Strong customer authentication is required when a transaction is considered to be “customer initiated.” This will include bank transfers and online purchases. When a transaction is considered to be “merchant initiated,” such as with recurring debits, SCA is not required.
The SCA is required for online European payments when both the cardholder’s bank and the business are both located in Europe. SCA compliance is required for online payments made in the EEA (European Economic Area), the UK, and Morocco. It requires online shoppers to perform an extra level of authentication upon checkout.
The SCA first took effect on September 14, 2019, but it was delayed in many areas until businesses were able to gain compliance. The SCA in the UK, for example, was delayed until March 14, 2022. This delay was to minimize disruption for merchants and limit friction for consumers as much as possible.
Exceptions to the SCA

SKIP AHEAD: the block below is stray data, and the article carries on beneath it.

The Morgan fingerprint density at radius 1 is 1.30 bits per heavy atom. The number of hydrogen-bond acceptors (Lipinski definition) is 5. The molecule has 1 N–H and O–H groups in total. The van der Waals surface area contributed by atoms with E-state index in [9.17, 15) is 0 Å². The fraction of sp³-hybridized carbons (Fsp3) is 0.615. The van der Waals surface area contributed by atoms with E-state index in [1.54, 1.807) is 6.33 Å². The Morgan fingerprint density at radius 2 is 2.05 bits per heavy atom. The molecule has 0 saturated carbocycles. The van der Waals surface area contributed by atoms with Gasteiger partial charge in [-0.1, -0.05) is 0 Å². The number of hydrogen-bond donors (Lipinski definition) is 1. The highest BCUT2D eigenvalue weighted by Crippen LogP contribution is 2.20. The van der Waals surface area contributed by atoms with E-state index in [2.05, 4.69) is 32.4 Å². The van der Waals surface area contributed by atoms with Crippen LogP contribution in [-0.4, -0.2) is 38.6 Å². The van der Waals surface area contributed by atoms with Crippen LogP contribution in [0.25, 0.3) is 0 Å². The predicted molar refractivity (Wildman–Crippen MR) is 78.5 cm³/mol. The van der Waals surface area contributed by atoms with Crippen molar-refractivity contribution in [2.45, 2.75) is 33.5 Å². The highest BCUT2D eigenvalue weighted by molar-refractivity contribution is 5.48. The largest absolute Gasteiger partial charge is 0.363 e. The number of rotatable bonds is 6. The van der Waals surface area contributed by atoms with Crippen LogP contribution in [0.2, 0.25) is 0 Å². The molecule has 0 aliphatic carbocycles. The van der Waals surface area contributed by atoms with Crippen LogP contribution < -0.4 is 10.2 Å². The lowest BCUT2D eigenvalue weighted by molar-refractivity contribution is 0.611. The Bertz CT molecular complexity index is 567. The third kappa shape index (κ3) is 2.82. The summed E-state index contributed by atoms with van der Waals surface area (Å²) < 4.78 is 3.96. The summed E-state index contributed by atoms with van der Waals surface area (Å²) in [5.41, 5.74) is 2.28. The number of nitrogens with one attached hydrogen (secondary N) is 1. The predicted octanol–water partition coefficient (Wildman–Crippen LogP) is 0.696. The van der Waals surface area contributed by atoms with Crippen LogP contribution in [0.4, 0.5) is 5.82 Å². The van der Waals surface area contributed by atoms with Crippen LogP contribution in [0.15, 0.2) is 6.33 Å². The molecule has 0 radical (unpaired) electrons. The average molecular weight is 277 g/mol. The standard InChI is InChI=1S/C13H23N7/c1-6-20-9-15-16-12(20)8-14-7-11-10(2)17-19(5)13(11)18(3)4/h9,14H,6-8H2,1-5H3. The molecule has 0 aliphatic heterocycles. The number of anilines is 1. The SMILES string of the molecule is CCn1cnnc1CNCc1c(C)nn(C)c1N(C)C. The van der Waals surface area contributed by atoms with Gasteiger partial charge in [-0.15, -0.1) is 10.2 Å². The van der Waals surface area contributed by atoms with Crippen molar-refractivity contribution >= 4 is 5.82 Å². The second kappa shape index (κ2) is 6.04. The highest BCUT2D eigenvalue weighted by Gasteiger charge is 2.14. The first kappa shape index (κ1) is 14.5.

There are some cases where an SCA-exemption can be used. The merchant will request the exemption from the bank or credit card company when processing the transaction.
The merchant is able to assess the level of risk and determine if the transaction is out of scope of the SCA. If it is, it can be exempt from the extra layer of authentication. This can be desirable in some cases, as SCA authentication regulations can mean more friction for the customer and more potential customer drop-off rates for the merchant.
Common exemptions to the SCA regulations include the following:
- Low-risk transactions: If the provider or bank’s fraud threshold is below the following threshold: